31 Jul 2020

Made of clay and full of history

From Country Life, 9:32 pm on 31 July 2020

Restoring two cob cottages in South Canterbury has become a labour of love for a retired Christchurch couple with lots of energy and a passion for the area.

Early settlers in at Burkes Pass made the cob walls of the cottages from clay, animal manure and chopped snow tussock.

Jane and Graham Bachelor bought their first cottage at an auction at the local hotel in 1984. 

It was originally built by a shepherd, James Keefe, in 1876 and in a sorry state of repair when they acquired it, Jane says.

"We bought the cottage at a time when the exterior cladding and windows were disintegrating in front of our eyes."

With little knowledge about cob themselves, Jane says, the couple was fortunate to meet a local farmer and builder with a keen interest in preserving cob buildings.

"He took us under his wing and gave us some ideas of what we could do."

The two-roomed second cottage is perched on a bank above a nearby river.

Jane says John and Margaret Anniss and their eight children lived there until they won the ballot for Curraghmore Station in 1911.

At the time, materials were scarce and expensive and when they moved away, the Anniss family took the cottage's iron roof and other hard materials with them.

Exposed to the elements, the cottage deteriorated and was used as a pig enclosure. Trees were growing through it when restoration began, Jane says.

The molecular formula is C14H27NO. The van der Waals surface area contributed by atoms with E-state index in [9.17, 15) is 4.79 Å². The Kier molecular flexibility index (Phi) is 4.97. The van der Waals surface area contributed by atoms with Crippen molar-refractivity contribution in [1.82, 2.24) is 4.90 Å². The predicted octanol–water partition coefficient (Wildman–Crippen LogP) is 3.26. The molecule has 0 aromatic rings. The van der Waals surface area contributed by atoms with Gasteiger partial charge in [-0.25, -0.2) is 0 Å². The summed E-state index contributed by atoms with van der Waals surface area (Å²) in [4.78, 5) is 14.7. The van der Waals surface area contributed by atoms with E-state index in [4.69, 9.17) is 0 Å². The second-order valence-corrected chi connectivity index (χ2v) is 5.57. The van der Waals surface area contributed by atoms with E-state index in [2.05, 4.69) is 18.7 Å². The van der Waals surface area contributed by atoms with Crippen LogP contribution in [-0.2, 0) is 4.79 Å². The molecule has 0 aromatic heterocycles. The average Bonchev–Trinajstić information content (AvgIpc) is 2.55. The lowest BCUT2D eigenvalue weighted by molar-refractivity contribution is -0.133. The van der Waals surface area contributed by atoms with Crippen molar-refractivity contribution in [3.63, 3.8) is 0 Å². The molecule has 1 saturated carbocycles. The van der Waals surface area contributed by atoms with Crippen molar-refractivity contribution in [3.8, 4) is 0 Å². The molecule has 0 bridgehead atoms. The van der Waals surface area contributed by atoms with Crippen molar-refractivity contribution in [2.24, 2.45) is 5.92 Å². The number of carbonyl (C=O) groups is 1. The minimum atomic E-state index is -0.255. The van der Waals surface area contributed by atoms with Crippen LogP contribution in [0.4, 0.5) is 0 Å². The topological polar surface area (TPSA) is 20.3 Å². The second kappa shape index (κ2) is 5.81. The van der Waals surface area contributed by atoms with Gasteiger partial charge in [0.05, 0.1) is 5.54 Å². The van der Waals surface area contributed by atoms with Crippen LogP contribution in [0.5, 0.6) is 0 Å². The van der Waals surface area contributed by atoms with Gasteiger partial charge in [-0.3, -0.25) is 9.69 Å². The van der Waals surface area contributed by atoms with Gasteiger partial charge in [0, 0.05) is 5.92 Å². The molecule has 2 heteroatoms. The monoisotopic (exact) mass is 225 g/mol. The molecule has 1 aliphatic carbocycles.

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Photo: Cosmo Kentish-Barnes

Jane, who is chair of the Burkes Pass Heritage Trust, recently published a book about the history of the Burkes Pass cemetery, just one kilometre from her cottage.

The cemetery was established in 1873 and the first burial was of a little boy just eight or nine days old - Frank James Cowan.

"There are a lot of heart-rending graves here."

Next door to Frank James' grave is that of his sister Christie who died after an accident aged just four.

"A huge number of gravestones are from accidental deaths; people kicked by a horse or drowned in a river or mountaineering accidents. There were a lot of physical hardships in those days and lots of dangerous situations that people entered into whether it be snow, cold, rivers."

Approaching Burkes Pass from Fairlie

Approaching Burkes Pass from Fairlie Photo: Kennedy Warne